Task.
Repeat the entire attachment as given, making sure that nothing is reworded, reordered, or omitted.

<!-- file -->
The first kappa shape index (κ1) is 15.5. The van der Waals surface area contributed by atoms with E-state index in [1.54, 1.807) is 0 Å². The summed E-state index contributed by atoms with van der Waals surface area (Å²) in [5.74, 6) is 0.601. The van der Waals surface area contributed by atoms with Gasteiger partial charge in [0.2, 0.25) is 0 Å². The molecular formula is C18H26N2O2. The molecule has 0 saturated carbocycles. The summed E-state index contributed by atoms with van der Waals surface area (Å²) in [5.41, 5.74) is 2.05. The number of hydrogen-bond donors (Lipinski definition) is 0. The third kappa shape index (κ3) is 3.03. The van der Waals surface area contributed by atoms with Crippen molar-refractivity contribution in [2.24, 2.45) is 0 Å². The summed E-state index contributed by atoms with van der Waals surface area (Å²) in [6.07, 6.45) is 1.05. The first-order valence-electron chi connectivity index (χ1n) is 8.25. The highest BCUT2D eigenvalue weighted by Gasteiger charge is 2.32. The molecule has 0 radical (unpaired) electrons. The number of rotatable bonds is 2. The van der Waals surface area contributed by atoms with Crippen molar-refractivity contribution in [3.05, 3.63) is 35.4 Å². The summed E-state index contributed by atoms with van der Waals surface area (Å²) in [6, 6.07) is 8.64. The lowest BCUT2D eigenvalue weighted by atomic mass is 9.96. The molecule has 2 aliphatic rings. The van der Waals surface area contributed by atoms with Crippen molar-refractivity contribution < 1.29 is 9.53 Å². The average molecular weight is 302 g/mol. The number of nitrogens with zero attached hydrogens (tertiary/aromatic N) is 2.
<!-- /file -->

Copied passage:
The first kappa shape index (κ1) is 15.5. The van der Waals surface area contributed by atoms with E-state index in [1.54, 1.807) is 0 Å². The summed E-state index contributed by atoms with van der Waals surface area (Å²) in [5.74, 6) is 0.601. The van der Waals surface area contributed by atoms with Gasteiger partial charge in [0.2, 0.25) is 0 Å². The molecular formula is C18H26N2O2. The molecule has 0 saturated carbocycles. The summed E-state index contributed by atoms with van der Waals surface area (Å²) in [5.41, 5.74) is 2.05. The number of hydrogen-bond donors (Lipinski definition) is 0. The third kappa shape index (κ3) is 3.03. The van der Waals surface area contributed by atoms with Crippen molar-refractivity contribution in [2.24, 2.45) is 0 Å². The summed E-state index contributed by atoms with van der Waals surface area (Å²) in [6.07, 6.45) is 1.05. The first-order valence-electron chi connectivity index (χ1n) is 8.25. The highest BCUT2D eigenvalue weighted by Gasteiger charge is 2.32. The molecule has 0 radical (unpaired) electrons. The number of rotatable bonds is 2. The van der Waals surface area contributed by atoms with Crippen molar-refractivity contribution in [3.05, 3.63) is 35.4 Å². The summed E-state index contributed by atoms with van der Waals surface area (Å²) in [6, 6.07) is 8.64. The lowest BCUT2D eigenvalue weighted by atomic mass is 9.96. The molecule has 2 aliphatic rings. The van der Waals surface area contributed by atoms with Crippen molar-refractivity contribution < 1.29 is 9.53 Å². The average molecular weight is 302 g/mol. The number of nitrogens with zero attached hydrogens (tertiary/aromatic N) is 2.